“It’s a shame to win the war”
With these words Curzio Malaparte concludes his book “La Pelle”. This photo project entitled ‘the Skin’ is on misery and humanity and it has been inspired by his writing.
The writer, soldier, and reporter Curzio Malaparte is one of the most important Italian authors. In “La Pelle”, he narrated the effects of the Second World War on the civilian population, in particular the Neapolitans. At that time Naples was in ruins because of the recent bombardment and occupation first by the Germans and then by the Americans. Naples became a crossroads of multiethnic armies, forces that included Americans, English, Germans, Moroccans, Italians, and Neapolitans. All those ones were received by people with a bitter and at the same time hopeful smile, while hunger and a deep sense of shame pervaded the city’s streets.
People were poor, so poor to give themselves and entirely to religion, superstition even, before becoming so desperate to sell their souls. They seemed to be deformed by a fatal disease that Malaparte called the “Plague”. The writer’s poetics succeeds in transforming what is real into surreal, the cruelties of war into visionary images, taking the reader to an engaging and highly emotional atmosphere. I was inspired by this way of writing, I have transformed reality into surreal images, investigating the current degradation. The concept of the photo project is “Misery” the man and his falling in poverty.
The photo project” La Pelle” has been realized through several execution phases:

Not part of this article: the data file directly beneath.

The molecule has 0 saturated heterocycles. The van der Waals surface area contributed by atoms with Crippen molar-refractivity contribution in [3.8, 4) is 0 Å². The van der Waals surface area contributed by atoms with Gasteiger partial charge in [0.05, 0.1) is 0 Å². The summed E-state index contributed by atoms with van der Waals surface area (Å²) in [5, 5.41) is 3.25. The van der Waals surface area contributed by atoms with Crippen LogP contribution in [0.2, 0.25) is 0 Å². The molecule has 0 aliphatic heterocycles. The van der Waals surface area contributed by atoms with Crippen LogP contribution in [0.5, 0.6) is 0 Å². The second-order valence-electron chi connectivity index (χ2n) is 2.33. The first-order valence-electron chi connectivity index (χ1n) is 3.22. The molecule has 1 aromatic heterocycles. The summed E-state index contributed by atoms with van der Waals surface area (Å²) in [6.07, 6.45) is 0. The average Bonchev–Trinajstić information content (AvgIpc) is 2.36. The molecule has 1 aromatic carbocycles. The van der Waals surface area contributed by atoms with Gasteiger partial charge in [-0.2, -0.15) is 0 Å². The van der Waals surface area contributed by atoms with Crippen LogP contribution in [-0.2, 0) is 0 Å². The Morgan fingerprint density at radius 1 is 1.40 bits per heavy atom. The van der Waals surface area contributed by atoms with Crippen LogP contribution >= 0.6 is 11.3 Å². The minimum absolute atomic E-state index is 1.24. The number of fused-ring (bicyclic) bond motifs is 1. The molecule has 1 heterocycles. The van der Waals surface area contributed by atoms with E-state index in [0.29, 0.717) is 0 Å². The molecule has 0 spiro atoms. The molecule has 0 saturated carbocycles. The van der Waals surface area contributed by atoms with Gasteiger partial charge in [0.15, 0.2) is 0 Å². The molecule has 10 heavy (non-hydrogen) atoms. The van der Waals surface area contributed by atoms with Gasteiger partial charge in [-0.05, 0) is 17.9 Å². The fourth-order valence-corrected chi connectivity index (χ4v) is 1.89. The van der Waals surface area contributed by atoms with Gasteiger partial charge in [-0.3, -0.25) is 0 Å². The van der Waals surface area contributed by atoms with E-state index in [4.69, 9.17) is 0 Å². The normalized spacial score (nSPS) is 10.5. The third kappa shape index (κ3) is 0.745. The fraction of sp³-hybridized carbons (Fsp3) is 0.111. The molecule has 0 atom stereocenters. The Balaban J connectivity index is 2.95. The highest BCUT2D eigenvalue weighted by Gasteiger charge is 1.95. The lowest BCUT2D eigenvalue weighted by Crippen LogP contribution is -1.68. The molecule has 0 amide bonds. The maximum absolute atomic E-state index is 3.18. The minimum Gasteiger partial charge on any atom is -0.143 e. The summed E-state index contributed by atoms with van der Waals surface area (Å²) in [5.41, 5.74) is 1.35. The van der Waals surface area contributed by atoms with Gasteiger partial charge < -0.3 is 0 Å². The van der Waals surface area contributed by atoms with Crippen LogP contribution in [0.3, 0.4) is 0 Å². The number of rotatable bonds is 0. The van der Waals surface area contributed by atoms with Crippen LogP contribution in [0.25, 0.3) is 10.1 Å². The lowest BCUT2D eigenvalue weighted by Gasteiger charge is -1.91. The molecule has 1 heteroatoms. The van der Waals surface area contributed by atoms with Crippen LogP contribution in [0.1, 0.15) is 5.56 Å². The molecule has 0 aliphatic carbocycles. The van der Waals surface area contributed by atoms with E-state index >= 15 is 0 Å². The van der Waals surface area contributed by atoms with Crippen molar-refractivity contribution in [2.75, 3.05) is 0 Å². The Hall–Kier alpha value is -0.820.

The first phase was the reading of the novel “la Pelle “ by Curzio Malaparte. This was very important moment both because of the subject and the register of photo project; the second phase has been an immersion in the world of the poor and the homeless. During this phase I have visited the places where these people go for eating, sleeping and spending their time. I befriended many of them and I have spoken with several social workers working with them. I have collected stories, carried out interviews, and observed attitudes, expressions, movements.
It was not my first experience working in extreme situations. As a photo reporter I have often photographed poverty, exclusion and oppression. Yet, this a different work. I have recounted misery through a surreal photo work.
“Misery” has always existed. There are populations that have been victims of oppression, wrong government policies, race persecution and conflicts. While living in misery, people feel life as exclusively aimed to satisfy their basic, biological needs – feeding themselves, sleeping, keeping themselves warm.
Without this, there is death waiting. In extreme poverty, human beings lose the awareness of themselves so as to protect their minds from fatal desperation: a sort of mute madness.